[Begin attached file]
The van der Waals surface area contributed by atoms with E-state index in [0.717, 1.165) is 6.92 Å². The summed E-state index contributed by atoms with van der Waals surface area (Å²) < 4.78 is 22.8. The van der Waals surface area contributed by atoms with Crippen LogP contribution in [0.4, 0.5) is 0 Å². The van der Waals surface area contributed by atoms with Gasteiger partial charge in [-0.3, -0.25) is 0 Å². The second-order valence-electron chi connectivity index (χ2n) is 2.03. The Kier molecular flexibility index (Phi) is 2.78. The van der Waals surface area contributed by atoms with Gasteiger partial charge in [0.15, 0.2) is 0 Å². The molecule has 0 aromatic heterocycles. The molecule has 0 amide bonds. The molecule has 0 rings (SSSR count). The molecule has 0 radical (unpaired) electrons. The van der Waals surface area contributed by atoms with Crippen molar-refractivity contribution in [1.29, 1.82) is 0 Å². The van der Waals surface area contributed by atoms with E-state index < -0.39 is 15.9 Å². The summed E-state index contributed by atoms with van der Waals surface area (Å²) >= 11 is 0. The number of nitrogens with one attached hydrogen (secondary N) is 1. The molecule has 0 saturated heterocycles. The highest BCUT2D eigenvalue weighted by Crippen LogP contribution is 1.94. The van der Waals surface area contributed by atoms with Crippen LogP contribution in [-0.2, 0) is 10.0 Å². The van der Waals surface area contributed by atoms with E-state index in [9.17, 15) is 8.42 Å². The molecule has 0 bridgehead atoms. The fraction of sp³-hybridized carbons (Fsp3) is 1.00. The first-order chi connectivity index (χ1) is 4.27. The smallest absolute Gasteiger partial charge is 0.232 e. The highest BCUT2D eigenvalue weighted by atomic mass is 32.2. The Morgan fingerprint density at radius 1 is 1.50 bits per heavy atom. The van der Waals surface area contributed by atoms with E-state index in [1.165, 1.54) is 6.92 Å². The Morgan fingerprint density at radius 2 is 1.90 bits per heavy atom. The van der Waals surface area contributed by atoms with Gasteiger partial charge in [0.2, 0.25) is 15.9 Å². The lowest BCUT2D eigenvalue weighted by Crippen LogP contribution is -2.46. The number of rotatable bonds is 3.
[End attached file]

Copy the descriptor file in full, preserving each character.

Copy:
The van der Waals surface area contributed by atoms with E-state index in [0.717, 1.165) is 6.92 Å². The summed E-state index contributed by atoms with van der Waals surface area (Å²) < 4.78 is 22.8. The van der Waals surface area contributed by atoms with Crippen LogP contribution in [0.4, 0.5) is 0 Å². The van der Waals surface area contributed by atoms with Gasteiger partial charge in [-0.3, -0.25) is 0 Å². The second-order valence-electron chi connectivity index (χ2n) is 2.03. The Kier molecular flexibility index (Phi) is 2.78. The van der Waals surface area contributed by atoms with Gasteiger partial charge in [0.15, 0.2) is 0 Å². The molecule has 0 aromatic heterocycles. The molecule has 0 amide bonds. The molecule has 0 rings (SSSR count). The molecule has 0 radical (unpaired) electrons. The van der Waals surface area contributed by atoms with Crippen molar-refractivity contribution in [1.29, 1.82) is 0 Å². The van der Waals surface area contributed by atoms with E-state index < -0.39 is 15.9 Å². The summed E-state index contributed by atoms with van der Waals surface area (Å²) >= 11 is 0. The number of nitrogens with one attached hydrogen (secondary N) is 1. The molecule has 0 saturated heterocycles. The highest BCUT2D eigenvalue weighted by Crippen LogP contribution is 1.94. The van der Waals surface area contributed by atoms with Crippen LogP contribution in [-0.2, 0) is 10.0 Å². The van der Waals surface area contributed by atoms with E-state index in [9.17, 15) is 8.42 Å². The molecule has 0 bridgehead atoms. The fraction of sp³-hybridized carbons (Fsp3) is 1.00. The first-order chi connectivity index (χ1) is 4.27. The smallest absolute Gasteiger partial charge is 0.232 e. The highest BCUT2D eigenvalue weighted by atomic mass is 32.2. The Morgan fingerprint density at radius 1 is 1.50 bits per heavy atom. The van der Waals surface area contributed by atoms with E-state index in [1.165, 1.54) is 6.92 Å². The Morgan fingerprint density at radius 2 is 1.90 bits per heavy atom. The van der Waals surface area contributed by atoms with Gasteiger partial charge in [0.2, 0.25) is 15.9 Å². The lowest BCUT2D eigenvalue weighted by Crippen LogP contribution is -2.46. The number of rotatable bonds is 3.